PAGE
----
When Should You Criticize Someone?

Being critical of someone else can be a tricky endeavor, even if it is well-intentioned. If you criticize, it might be interpreted as a personal attack. If they respond with a defensive posture, it might make effective communication more difficult.

When To Criticize

Sometimes, it is important to challenge someone else’s ideas or comments. If a friend or family member expresses an idea that you strongly disagree with, particularly if that idea is hurtful or dangerous, it should not remain unanswered.

By engaging with someone, you might be exposing him or her to a point of view they may not have encountered before. That can be a very valuable thing, particularly in this era of online bubbles of group-think.

But sometimes being critical does not serve any defined purpose. The person being criticized is unlikely to change, and might not even listen to the criticism. If all that can be achieved is hurt or angry feelings, then keeping silent may be a better course of action.

How To Criticize

So knowing when to criticize and when not to is important, but then so is knowing how to do it. How can you get someone to listen, to accept your opinion in a constructive way? How can you avoid a personal attack, or at least avoid such an appearance?

It can be a fine line between denouncing someone’s ideas and insulting who they are. A person’s strongly-held belief can be a cornerstone of their identity. In that case, condemning the idea may seem akin to condemning the person. That is no way to get someone to keep an open mind, and get them to consider other points of view.

So really, there are two closely-related questions: When should you criticize someone? And how should you criticize someone in order to get them to listen?

Related questions: How can we encourage debate? What words have the most power? How important is respect? What makes a good friend? How can we encourage meaningful conversation?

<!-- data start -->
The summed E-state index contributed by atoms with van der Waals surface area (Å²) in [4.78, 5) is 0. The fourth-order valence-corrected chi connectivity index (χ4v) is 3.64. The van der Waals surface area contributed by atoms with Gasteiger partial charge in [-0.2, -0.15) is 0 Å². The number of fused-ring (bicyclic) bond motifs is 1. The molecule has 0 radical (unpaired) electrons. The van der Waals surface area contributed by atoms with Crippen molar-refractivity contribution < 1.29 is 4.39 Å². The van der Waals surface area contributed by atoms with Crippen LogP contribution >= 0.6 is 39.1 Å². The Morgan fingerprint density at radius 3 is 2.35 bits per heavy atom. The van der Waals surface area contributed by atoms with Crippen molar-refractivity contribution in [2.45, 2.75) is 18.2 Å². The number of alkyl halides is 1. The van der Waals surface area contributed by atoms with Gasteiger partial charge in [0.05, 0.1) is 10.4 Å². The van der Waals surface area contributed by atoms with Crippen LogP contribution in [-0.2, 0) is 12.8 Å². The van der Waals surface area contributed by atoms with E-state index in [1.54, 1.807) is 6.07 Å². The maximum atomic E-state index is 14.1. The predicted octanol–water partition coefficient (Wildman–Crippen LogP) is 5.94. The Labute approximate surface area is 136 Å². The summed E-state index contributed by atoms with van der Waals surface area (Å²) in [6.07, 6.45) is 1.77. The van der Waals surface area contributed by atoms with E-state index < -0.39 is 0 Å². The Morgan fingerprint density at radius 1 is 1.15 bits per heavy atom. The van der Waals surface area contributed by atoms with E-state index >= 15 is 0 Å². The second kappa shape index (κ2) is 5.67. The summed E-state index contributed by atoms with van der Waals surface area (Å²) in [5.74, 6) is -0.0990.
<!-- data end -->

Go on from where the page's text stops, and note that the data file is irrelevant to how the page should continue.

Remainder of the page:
What Do You Want To Do Before You Die?

So far, no one has ever lived forever. Death comes for us all. When you are on your death bed, what do you want to have done before you die?

These things can fit into a few broad categories.

First, there are specific activities that you would do. Perhaps you want to experience the thrill that comes from jumping out of a plane. Or running a marathon.

Some people call this a “bucket list” — that is, things you want to do before kicking the bucket. Do you have such a list? What is on it? How long a list is it?

You have direct control over this list, of course, both what items get added as well as which tasks get performed.

A second category are things you would experience, but not necessarily do yourself. You might hope to see a child get married. Or have your favorite sports team win a championship. Or experience the first human on Mars.

Obviously, you have much less control over these events. The main thing you can do is probably to live long enough to increase the odds that these things will happen before you die.

Another category includes generalities. Perhaps you hope to leave a lasting legacy to future generations. Or be remembered fondly by your friends and family. You might want to embody a particular trait, like generosity or punctuality.

You have some control over these outcomes. However, your desires and reality may not always agree. Maybe you want to be generous, but you simply don’t have the means to do so.

Have you given any thought to how you want the rest of your finite time to play out? What do you want to do before you die? What are you doing to make these hopes come to pass?

Related questions: How do you define success? How do you set priorities? Why are people afraid of death? What is your favorite experience? What book do you mean to read but haven’t?